Other Mapmaking Objects and Resources
One of the most important objects for a surveyor was the compass (left), which helped them find their way in unfamiliar territory. Survey markers (bottom left) were used to mark important survey points. Survey markers inscribed with a triangle were used for triangulation during the surveying process. The wagon wheel odometer (bottom right) was used during surveying expeditions to determine the distance that the surveying party had traveled in a day. As the wagon wheel turned, the odometer dial counted revolutions of the wheel which could be converted to distance by multiplying by the measurement of the wheel’s circumference.
Throughout its oversight of surveying public lands, the U.S. Department of Interior has provided instructions on how to conduct cadastral surveying, or determining boundaries for land ownership and federal lands. As can be seen from the more than 100 year difference in publication dates for the manuals above, surveying continues to evolve in practice. A new manual is issued every 25 to 30 years and supersedes its predecessors while still recognizing the historical connection between surveys issued under previous manuals.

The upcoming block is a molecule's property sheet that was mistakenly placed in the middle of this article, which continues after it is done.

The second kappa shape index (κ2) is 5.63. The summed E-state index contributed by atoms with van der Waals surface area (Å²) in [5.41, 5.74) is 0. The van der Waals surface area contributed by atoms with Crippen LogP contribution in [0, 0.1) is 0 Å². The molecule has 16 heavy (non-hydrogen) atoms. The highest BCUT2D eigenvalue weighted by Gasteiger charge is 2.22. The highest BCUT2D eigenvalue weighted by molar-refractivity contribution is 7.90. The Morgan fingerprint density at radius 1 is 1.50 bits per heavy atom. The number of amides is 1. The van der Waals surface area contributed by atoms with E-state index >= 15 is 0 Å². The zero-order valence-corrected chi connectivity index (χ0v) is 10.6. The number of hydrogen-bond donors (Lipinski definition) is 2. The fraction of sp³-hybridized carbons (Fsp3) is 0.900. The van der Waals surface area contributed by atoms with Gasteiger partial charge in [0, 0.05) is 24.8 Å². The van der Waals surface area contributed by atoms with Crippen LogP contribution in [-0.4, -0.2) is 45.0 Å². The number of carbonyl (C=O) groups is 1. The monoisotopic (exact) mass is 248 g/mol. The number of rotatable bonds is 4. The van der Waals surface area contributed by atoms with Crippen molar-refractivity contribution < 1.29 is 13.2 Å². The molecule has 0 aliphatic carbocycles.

After World War II, many U.S. Army soldiers needed workforce training for a civilian life. Thus, the Armed Forces Institute of the U.S. War Department conducted courses like this one (left) for surveying. This 1944 publication lays forth an outline for a course on plane and topographic surveying that consisted of 100 hours of course time with a math prerequisite of high school algebra and geometry.